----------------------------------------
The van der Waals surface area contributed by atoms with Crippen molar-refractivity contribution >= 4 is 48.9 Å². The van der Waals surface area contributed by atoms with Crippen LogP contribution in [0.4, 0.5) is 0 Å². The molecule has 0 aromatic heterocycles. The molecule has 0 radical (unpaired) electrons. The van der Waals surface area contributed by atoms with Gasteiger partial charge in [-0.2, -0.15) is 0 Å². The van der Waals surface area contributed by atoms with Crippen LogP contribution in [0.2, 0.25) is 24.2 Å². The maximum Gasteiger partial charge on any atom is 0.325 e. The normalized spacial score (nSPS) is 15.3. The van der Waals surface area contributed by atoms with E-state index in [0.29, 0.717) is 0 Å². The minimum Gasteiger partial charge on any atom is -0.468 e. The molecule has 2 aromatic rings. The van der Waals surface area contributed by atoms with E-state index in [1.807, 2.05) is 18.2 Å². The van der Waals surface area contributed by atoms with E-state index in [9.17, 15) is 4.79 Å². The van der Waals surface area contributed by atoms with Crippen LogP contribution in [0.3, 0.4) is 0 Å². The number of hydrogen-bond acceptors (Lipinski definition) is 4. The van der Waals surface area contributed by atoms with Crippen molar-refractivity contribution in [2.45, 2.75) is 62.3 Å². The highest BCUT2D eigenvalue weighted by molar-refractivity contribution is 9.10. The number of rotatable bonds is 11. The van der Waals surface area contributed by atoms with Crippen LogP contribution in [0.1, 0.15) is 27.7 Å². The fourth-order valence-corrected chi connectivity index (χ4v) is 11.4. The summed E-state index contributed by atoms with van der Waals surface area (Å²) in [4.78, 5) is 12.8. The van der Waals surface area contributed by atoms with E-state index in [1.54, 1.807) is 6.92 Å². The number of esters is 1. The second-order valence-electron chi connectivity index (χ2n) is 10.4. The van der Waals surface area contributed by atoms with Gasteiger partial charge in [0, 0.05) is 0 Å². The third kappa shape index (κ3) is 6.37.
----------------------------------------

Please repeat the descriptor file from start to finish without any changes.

The van der Waals surface area contributed by atoms with Crippen molar-refractivity contribution >= 4 is 48.9 Å². The van der Waals surface area contributed by atoms with Crippen LogP contribution in [0.4, 0.5) is 0 Å². The molecule has 0 aromatic heterocycles. The molecule has 0 radical (unpaired) electrons. The van der Waals surface area contributed by atoms with Gasteiger partial charge in [-0.2, -0.15) is 0 Å². The van der Waals surface area contributed by atoms with Crippen LogP contribution in [0.2, 0.25) is 24.2 Å². The maximum Gasteiger partial charge on any atom is 0.325 e. The normalized spacial score (nSPS) is 15.3. The van der Waals surface area contributed by atoms with E-state index in [0.29, 0.717) is 0 Å². The minimum Gasteiger partial charge on any atom is -0.468 e. The molecule has 2 aromatic rings. The van der Waals surface area contributed by atoms with E-state index in [1.807, 2.05) is 18.2 Å². The van der Waals surface area contributed by atoms with E-state index in [9.17, 15) is 4.79 Å². The van der Waals surface area contributed by atoms with Crippen LogP contribution in [0.3, 0.4) is 0 Å². The number of hydrogen-bond acceptors (Lipinski definition) is 4. The van der Waals surface area contributed by atoms with Crippen molar-refractivity contribution in [2.45, 2.75) is 62.3 Å². The highest BCUT2D eigenvalue weighted by molar-refractivity contribution is 9.10. The number of rotatable bonds is 11. The van der Waals surface area contributed by atoms with Crippen LogP contribution in [0.1, 0.15) is 27.7 Å². The fourth-order valence-corrected chi connectivity index (χ4v) is 11.4. The summed E-state index contributed by atoms with van der Waals surface area (Å²) in [4.78, 5) is 12.8. The van der Waals surface area contributed by atoms with E-state index in [1.54, 1.807) is 6.92 Å². The number of esters is 1. The second-order valence-electron chi connectivity index (χ2n) is 10.4. The van der Waals surface area contributed by atoms with Gasteiger partial charge in [0, 0.05) is 0 Å². The third kappa shape index (κ3) is 6.37.